In terms of your overall targeting on Google search, there are still different types of campaigns for you to choose from, so when it comes to reaching new customers, search is still keyword first and audience targeting is secondary, which makes the cookieless change a long-term rather than short-term issue for most organisations.

The downside to cookieless marketing is that it takes a lot longer to find the right users to target without third-party data. If you’re putting spend behind it, the cost per acquisition will also get higher and you won’t get results without a longer-term strategy. Organisations will find themselves with a more limited pool of information, which makes it essential, especially for smaller businesses, to make sure first party data is really accurate and focused on the right target customers. For example, if you’re running competitions online to gain customer information, they might not be the best people for your business – it’s about quality over quantity.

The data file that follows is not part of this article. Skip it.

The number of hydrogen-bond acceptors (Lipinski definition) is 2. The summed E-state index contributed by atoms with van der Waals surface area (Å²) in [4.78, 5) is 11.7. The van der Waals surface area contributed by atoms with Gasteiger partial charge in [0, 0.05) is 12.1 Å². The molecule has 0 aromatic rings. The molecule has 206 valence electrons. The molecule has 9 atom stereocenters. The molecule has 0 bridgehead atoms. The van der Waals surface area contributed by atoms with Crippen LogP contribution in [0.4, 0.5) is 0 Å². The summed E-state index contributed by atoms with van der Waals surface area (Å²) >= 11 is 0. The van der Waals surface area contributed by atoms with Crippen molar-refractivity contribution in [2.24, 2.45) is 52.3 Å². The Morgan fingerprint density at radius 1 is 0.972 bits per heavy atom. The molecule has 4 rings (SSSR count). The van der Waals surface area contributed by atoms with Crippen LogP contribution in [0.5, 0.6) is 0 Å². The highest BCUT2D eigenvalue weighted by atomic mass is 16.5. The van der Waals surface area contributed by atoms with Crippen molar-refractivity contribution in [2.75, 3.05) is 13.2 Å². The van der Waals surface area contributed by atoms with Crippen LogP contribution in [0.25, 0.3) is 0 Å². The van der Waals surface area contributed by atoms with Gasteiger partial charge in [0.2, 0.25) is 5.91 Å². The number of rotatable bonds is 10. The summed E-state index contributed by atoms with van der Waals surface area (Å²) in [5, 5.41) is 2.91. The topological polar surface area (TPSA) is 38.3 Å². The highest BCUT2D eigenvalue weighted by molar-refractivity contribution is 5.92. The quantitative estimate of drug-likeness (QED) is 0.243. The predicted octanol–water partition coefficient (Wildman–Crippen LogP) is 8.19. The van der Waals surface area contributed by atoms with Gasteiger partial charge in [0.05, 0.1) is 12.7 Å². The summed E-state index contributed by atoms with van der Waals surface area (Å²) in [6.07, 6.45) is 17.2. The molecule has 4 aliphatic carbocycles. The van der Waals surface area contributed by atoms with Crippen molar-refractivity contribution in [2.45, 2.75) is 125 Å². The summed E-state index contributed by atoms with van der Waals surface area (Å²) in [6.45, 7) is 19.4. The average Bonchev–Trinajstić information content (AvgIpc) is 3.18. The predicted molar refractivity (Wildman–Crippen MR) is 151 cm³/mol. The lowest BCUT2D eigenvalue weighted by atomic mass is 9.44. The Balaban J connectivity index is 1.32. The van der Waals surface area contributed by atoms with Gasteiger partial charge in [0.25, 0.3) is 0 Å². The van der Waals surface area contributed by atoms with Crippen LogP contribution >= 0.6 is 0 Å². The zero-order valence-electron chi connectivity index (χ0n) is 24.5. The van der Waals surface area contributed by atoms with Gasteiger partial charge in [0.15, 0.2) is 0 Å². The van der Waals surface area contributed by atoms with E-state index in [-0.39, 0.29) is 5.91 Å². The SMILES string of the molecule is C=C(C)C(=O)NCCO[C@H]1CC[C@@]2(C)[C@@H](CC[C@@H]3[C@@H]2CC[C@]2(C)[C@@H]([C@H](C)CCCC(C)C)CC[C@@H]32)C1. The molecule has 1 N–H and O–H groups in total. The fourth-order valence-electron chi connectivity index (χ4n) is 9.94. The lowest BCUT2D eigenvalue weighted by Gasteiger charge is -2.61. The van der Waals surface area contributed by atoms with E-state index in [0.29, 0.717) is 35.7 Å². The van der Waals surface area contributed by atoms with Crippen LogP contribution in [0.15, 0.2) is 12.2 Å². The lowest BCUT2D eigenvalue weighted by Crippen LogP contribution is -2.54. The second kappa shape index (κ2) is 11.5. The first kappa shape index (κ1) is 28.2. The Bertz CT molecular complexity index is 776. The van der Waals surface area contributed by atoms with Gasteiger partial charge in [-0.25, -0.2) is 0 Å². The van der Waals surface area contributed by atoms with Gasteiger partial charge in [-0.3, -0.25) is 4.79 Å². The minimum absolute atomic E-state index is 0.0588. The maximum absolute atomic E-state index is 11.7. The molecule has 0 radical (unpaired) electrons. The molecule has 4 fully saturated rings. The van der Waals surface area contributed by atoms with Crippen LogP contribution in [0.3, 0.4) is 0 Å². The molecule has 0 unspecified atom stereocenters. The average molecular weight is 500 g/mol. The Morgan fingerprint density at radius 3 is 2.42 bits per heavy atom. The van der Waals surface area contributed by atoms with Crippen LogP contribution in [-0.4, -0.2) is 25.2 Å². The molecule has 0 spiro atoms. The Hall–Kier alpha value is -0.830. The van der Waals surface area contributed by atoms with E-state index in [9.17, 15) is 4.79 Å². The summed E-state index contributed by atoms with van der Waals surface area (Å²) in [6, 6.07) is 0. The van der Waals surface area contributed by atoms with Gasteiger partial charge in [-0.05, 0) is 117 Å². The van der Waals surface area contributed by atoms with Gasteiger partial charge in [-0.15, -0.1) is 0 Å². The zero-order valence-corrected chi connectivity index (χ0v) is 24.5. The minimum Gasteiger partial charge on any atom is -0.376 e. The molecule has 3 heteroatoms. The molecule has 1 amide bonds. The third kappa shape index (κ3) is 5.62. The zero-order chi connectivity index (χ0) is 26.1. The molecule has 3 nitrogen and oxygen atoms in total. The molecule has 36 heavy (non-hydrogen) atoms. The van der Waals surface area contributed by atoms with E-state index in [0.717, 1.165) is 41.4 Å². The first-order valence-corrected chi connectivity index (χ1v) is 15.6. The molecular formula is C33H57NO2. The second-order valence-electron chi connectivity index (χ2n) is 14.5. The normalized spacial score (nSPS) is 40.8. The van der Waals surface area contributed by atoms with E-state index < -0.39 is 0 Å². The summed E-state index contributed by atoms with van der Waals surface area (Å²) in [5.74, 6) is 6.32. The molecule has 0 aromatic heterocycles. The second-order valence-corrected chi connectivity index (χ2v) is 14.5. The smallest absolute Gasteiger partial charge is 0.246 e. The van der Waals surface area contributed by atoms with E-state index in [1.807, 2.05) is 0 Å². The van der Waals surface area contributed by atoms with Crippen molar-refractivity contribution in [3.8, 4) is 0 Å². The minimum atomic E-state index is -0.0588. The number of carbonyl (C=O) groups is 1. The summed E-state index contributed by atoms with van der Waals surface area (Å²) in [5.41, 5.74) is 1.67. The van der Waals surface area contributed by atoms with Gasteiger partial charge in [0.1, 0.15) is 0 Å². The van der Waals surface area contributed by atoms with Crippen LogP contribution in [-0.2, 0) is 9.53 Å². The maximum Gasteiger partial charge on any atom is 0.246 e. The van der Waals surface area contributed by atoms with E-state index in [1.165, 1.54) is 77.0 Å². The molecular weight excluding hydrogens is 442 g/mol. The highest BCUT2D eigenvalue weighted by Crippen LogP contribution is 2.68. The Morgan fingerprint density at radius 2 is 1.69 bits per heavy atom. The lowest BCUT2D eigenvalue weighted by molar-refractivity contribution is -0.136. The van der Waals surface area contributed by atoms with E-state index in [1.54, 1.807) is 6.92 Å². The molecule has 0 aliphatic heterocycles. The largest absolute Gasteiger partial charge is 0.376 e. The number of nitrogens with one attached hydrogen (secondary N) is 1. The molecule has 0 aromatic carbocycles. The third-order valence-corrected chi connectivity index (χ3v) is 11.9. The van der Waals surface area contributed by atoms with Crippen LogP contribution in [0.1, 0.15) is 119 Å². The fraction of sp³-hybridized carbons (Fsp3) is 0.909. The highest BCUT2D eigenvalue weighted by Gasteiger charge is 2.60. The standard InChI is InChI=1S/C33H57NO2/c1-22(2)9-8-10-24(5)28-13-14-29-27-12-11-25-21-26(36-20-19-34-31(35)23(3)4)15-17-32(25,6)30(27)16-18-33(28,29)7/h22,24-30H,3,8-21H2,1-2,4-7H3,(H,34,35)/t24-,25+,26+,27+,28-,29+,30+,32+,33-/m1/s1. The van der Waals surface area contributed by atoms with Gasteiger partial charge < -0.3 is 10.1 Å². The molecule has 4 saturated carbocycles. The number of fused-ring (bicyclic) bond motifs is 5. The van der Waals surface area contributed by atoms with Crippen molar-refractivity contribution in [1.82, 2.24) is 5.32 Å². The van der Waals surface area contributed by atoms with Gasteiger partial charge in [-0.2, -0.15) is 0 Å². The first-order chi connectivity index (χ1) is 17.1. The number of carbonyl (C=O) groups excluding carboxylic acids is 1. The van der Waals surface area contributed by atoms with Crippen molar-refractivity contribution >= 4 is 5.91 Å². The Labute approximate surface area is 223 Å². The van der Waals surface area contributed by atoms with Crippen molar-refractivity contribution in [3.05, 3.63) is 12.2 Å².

It’s worth remembering at this point that Google is also pushing more AI and that’s very much their answer to cookieless marketing. They’re focusing on different signals to find users, so if you can’t use third-party cookies and you’re not using AI, you will struggle to gain traction. However, if you do use AI then you will find alternative routes to gaining results. 



What do businesses need to do to be successful with cookieless marketing?

You have to be more process oriented than ever before. At Verkeer, we have always thought it’s important to make sure that everything across the customer journey is measured, whether it seemingly relates directly to SEO or not. We need to work together across disciplines to make sure we collect quality data, making tracking essential, whether people come from SEO, organic search or paid social.